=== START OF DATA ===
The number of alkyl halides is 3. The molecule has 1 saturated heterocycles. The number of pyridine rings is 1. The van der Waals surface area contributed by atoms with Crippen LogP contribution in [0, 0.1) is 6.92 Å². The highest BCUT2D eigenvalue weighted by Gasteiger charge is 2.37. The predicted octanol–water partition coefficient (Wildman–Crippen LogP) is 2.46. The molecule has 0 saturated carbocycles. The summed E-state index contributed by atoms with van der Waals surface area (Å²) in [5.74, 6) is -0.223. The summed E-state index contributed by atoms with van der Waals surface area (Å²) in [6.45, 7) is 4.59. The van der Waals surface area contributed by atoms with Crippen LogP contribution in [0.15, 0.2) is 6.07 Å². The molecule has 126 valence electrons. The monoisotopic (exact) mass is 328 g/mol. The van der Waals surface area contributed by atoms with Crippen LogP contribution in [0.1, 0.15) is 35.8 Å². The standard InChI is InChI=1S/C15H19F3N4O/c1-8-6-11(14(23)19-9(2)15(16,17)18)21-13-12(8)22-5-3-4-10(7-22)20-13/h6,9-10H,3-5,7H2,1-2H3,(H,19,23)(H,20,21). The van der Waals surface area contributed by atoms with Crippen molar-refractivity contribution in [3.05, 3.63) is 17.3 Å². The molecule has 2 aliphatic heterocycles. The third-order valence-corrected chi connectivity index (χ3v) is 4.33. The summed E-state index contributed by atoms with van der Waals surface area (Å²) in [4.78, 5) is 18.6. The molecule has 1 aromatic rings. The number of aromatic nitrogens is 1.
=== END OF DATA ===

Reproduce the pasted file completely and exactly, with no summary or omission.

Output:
The number of alkyl halides is 3. The molecule has 1 saturated heterocycles. The number of pyridine rings is 1. The van der Waals surface area contributed by atoms with Crippen LogP contribution in [0, 0.1) is 6.92 Å². The highest BCUT2D eigenvalue weighted by Gasteiger charge is 2.37. The predicted octanol–water partition coefficient (Wildman–Crippen LogP) is 2.46. The molecule has 0 saturated carbocycles. The summed E-state index contributed by atoms with van der Waals surface area (Å²) in [5.74, 6) is -0.223. The summed E-state index contributed by atoms with van der Waals surface area (Å²) in [6.45, 7) is 4.59. The van der Waals surface area contributed by atoms with Crippen LogP contribution in [0.15, 0.2) is 6.07 Å². The molecule has 126 valence electrons. The monoisotopic (exact) mass is 328 g/mol. The van der Waals surface area contributed by atoms with Crippen LogP contribution in [0.1, 0.15) is 35.8 Å². The standard InChI is InChI=1S/C15H19F3N4O/c1-8-6-11(14(23)19-9(2)15(16,17)18)21-13-12(8)22-5-3-4-10(7-22)20-13/h6,9-10H,3-5,7H2,1-2H3,(H,19,23)(H,20,21). The van der Waals surface area contributed by atoms with Crippen molar-refractivity contribution in [3.05, 3.63) is 17.3 Å². The molecule has 2 aliphatic heterocycles. The third-order valence-corrected chi connectivity index (χ3v) is 4.33. The summed E-state index contributed by atoms with van der Waals surface area (Å²) in [4.78, 5) is 18.6. The molecule has 1 aromatic rings. The number of aromatic nitrogens is 1.